Academic journal article Journal of Higher Education

No Laughing Matter: Boundaries of Gender-Based Humour in the Classroom

Academic journal article Journal of Higher Education

No Laughing Matter: Boundaries of Gender-Based Humour in the Classroom

Article excerpt

As personified in jokers, fools, and clowns, humour is an integral part of human history [44]. Humour can lighten what might otherwise be dull, tense, or tedious situations. Common definitions of humour emphasize "amusement" and "laughter," implying some form of benign diversion. But recent research suggests that jokes are not "events" that are funny - or harmful - as such. Rather, joking entails a dynamic process where the characteristics of the joke teller and the audience interact with the embedded meaning of the joke. It is the interactions among these factors that determine whether efforts to be funny are acceptable or not [26, 40, 42]. The present study employs a power-based approach to examine how situational factors affect the degree of acceptability of gender-based humour in classroom settings.

Theories about the Role of Humor

Probably the best-known proponent of the psychoanalytic views about humour is Freud [14]. In Jokes and Their Relation to the Unconscious, Freud argues for the cathartic effect of joking, especially in areas of unconscious turmoil about human sexuality and aggression. Humour is seen as a safe outlet that prevents the teller from expressing his hostilities in more destructive ways. Such a release of unconscious steam is also expected to vicariously cleanse the audience [9, 10, 32]. In other words, humour is seen as a mechanism to distance oneself from the potential disorganizations of the social world and their incumbent anxieties.

More recently, Dundes [10] applied the psychoanalytic assertions to "sick joke cycles." He claims that sick jokes ranging from "dead babies," to "Auschwitz jokes," serve as coping mechanisms to deal with bothersome issues such as sexuality, racial tensions, violence, and guilt. More relevant to the current study, Dundes [10] claims that "sheep and blond joke cycles" (which center on degradation of women), reflect men's struggle to deal with their anxiety about the changing role of women. Wilson [44] also recognizes the anxiety reduction aspect of jokes through displacement, projection, and rationalization of taboo impulses. The common denominator in all these assertions is the psychological (and indirectly, social cleansing) function of humour.

The conventional sociological approach to humour builds on the concept of role distance [8]. In this perspective, humour is a transposition of frameworks, a brief switching from the serious to the unserious or playful realm [1, 13, 18]. Such switchings are meant to provide license, so that humour does not officially "count" [11]. As jocular departures from the official line of interactions, puns, witticisms, jokes, sarcasm, and mimicry produce amusement in an audience while allowing speakers to address topics that are taboo. In this latter sense, the conventional sociological perspective overlaps with the psychoanalytic orientation in finding humour functional. Thus it can reduce stress (as in the morbid humour of police and surgeons) and lubricate social interaction through self-mockery and the development of "joking relationships" [41].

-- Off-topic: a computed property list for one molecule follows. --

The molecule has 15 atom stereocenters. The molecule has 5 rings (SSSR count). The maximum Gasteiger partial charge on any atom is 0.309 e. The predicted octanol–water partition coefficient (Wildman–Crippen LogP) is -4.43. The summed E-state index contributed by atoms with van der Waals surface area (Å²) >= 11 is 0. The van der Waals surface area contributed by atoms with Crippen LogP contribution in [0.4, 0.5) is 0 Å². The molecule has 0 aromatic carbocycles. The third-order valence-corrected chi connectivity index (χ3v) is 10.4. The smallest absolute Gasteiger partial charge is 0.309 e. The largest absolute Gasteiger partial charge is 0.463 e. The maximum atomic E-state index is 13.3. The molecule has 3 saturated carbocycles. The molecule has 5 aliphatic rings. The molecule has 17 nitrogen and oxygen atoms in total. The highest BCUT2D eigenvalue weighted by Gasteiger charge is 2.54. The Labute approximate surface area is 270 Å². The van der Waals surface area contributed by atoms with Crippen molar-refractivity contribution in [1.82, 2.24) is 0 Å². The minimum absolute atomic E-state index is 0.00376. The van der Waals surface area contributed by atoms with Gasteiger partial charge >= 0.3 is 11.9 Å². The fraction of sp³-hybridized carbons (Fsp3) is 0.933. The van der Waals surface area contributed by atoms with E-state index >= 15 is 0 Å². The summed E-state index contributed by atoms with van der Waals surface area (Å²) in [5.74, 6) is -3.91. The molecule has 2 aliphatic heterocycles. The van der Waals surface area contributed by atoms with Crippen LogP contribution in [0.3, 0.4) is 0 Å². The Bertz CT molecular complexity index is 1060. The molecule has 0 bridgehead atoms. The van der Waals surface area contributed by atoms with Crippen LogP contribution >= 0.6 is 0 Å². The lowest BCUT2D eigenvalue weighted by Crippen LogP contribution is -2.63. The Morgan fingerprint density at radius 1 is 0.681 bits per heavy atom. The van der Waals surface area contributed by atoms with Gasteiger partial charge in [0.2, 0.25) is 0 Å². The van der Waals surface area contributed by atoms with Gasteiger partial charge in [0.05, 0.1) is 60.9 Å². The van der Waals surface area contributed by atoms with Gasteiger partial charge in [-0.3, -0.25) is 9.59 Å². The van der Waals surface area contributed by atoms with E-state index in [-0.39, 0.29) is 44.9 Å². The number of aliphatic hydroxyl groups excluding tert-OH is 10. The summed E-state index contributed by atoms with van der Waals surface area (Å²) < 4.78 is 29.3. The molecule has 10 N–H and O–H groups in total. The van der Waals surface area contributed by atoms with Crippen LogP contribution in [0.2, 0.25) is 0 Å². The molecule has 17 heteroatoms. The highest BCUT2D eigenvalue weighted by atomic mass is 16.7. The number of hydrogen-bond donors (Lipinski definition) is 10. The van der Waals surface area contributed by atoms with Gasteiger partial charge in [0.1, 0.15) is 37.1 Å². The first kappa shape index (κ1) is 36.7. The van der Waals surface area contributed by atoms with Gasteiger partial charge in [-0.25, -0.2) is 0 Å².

Whereas the conventional sociological perspective recognizes that certain switchings in the name of humour can be inappropriate, power-based approaches reject unqualified functionality arguments [31, 38, 46]. Power imbalances under the auspices of humour are seen as reinforcing old belief systems, blocking social change, and preserving inequality. In the past decade or so, minorities and feminists have pointedly challenged the prevailing views about humour. Increasingly, gender-based humour is seen as a manifestation of power imbalances between men and women, which in turn helps to solidify and perpetuate that power disparity. Feminists argue that men define reality for both men and women in work and in leisure. Men also take measures to legitimize the reality they themselves have constructed and demand conformity from those who are disadvantaged by male standards [12, 24, 36]. …

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